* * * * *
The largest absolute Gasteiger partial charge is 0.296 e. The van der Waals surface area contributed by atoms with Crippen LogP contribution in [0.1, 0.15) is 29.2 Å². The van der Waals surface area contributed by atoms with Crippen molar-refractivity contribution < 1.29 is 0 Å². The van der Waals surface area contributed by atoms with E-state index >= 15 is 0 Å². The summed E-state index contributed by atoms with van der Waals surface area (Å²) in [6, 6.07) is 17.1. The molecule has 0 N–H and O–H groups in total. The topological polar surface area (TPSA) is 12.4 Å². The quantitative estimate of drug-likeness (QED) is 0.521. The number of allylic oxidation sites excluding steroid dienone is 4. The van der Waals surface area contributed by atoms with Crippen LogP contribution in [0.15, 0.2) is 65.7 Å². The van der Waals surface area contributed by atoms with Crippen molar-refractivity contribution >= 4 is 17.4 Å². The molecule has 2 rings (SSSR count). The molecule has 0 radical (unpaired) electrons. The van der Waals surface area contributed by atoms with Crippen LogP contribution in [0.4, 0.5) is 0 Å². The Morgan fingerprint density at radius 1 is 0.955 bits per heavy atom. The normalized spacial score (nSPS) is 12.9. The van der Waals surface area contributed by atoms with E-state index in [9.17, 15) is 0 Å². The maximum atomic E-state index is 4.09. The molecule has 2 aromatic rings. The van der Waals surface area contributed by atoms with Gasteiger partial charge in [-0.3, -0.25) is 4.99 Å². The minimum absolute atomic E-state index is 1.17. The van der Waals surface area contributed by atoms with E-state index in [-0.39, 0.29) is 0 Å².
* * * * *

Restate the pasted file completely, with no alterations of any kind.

The largest absolute Gasteiger partial charge is 0.296 e. The van der Waals surface area contributed by atoms with Crippen LogP contribution in [0.1, 0.15) is 29.2 Å². The van der Waals surface area contributed by atoms with Crippen molar-refractivity contribution < 1.29 is 0 Å². The van der Waals surface area contributed by atoms with E-state index >= 15 is 0 Å². The summed E-state index contributed by atoms with van der Waals surface area (Å²) in [6, 6.07) is 17.1. The molecule has 0 N–H and O–H groups in total. The topological polar surface area (TPSA) is 12.4 Å². The quantitative estimate of drug-likeness (QED) is 0.521. The number of allylic oxidation sites excluding steroid dienone is 4. The van der Waals surface area contributed by atoms with Crippen LogP contribution in [0.15, 0.2) is 65.7 Å². The van der Waals surface area contributed by atoms with Crippen molar-refractivity contribution >= 4 is 17.4 Å². The molecule has 2 rings (SSSR count). The molecule has 0 radical (unpaired) electrons. The van der Waals surface area contributed by atoms with Crippen LogP contribution in [0.4, 0.5) is 0 Å². The Morgan fingerprint density at radius 1 is 0.955 bits per heavy atom. The normalized spacial score (nSPS) is 12.9. The van der Waals surface area contributed by atoms with E-state index in [9.17, 15) is 0 Å². The maximum atomic E-state index is 4.09. The molecule has 2 aromatic rings. The van der Waals surface area contributed by atoms with Gasteiger partial charge in [-0.3, -0.25) is 4.99 Å². The minimum absolute atomic E-state index is 1.17. The van der Waals surface area contributed by atoms with E-state index in [-0.39, 0.29) is 0 Å².